Tuesday, 18 February 2014

Chronic Lifestyle

We are living what I would call the Chronic Lifestyle. Basically, many of our daily choices revolve around the limitations and requirements of the chronic illnesses of my husband. We are trying to live this lifestyle with joy, with varying success. Outings, finances, meals, daily schedule revolve around his needs as much as around our five beautiful children.

So how does our day typically look? We get up at the crack of dawn so he can do all his tests and take all his medications. While he's out walking the dog, I make a simple breakfast of peanut butter on toast that I pray he can digest and a drink with a special kind of laxative stirred in. The laxative isn't meant for daily use, but the alternative is a rock hard stomach full of food that won't digest. Then he takes a sandwich and a few snacks (nothing fibre dense as it binds, which rules out pretty much all fruit) for lunch and heads to work for the day. He checks to make sure he has change for some kind of liquid sugar in case his blood sugar plummets (a rare but vicious reality as he spends most of his time with high blood sugars). At work, he always makes sure to station himself close to a bathroom in case his stomach can't handle the sandwich he had for lunch and he has to vomit. For a man who loves to eat, I suspect this must be the most brutal part. Every bite of food he eats is a calculated risk. Will this stay down? Will his stomach bloat so much it presses on other organs, causing shooting pain? While he is at work, we maintain our usually routine, having protein dense meals (which he can't eat) in his absence. I try to devise a meal that everyone can eat, but lately I've been serving the kids a meal before he gets home so they can have more of the protein and fibre he simply can't digest. After they've gone to bed, he has his own supper of soup, usually from a can. I negotiate labels for lower sodium, no whole grains, no chunks of meat, no cruciferous vegetables. Usually a pureed soup or the rare soup with rice. We go to bed as early as we can so he has the energy to face the next day.

Every month he has a myriad of specialist appointments. There's the doctor who is treating his diabetic retinopathy, his endochrinologist, his gastrointestinal specialist, the diabetic clinic, not to mention the frequent visits to our family doctor for refills of the panoply of medications that keep him barely functioning. There are all the blood requisitions, scopes, EKGs, eye tests, and more. Scarcely a week goes by when he isn't rushing back and forth to another appointment. Even at his appointments, he's answering work emails and fielding calls to make sure his absence doesn't cause problems. Waiting rooms become a satellite office so as little time as possible is lost. Every extra dollar is counted not just to pay all our regular bills, but to make sure we have enough for the co-pay on the various prescriptions he needs to survive.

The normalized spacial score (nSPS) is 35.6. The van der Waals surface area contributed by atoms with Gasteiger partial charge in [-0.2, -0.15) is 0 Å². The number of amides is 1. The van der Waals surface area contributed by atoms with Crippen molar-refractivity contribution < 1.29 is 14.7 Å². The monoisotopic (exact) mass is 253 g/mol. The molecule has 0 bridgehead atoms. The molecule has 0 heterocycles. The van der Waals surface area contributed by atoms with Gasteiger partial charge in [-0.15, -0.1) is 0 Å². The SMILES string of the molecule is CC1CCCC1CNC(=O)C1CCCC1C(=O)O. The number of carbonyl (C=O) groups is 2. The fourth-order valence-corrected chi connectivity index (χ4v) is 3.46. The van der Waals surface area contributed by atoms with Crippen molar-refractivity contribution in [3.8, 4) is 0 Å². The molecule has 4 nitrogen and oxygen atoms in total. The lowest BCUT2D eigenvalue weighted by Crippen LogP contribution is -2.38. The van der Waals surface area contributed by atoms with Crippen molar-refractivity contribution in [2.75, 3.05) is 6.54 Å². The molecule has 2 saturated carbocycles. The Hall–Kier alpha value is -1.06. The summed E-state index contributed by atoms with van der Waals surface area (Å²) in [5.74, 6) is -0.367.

For all the daily suffering he endures, he maintains a rich spiritual life. I find his devotion and prayer life inspiring. My own St. Joseph, enduring whatever must be endured so I can concentrate on the business of mothering our gifts from God. I know there are days when it's all too much, but still he picks himself up and keeps going. He doesn't have much energy, but what he has he devotes to our kids. When he is with them, he does his best to be their loving, silly, playful Daddy. He tucks them in at night, reads to them, sings to them. Even though I can see the lines of pain and exhaustion straining his face, he covers over all of it with a genuine smile as he soaks in their exuberance and love. Even if the rest of his life is spent just like it is right now, I know his legacy with our kids with be one of love and fun. He may never be "better", but to them he will always be Daddy. Not "my Daddy, who is very sick" or "my Daddy, who is too tired to play", just... Daddy.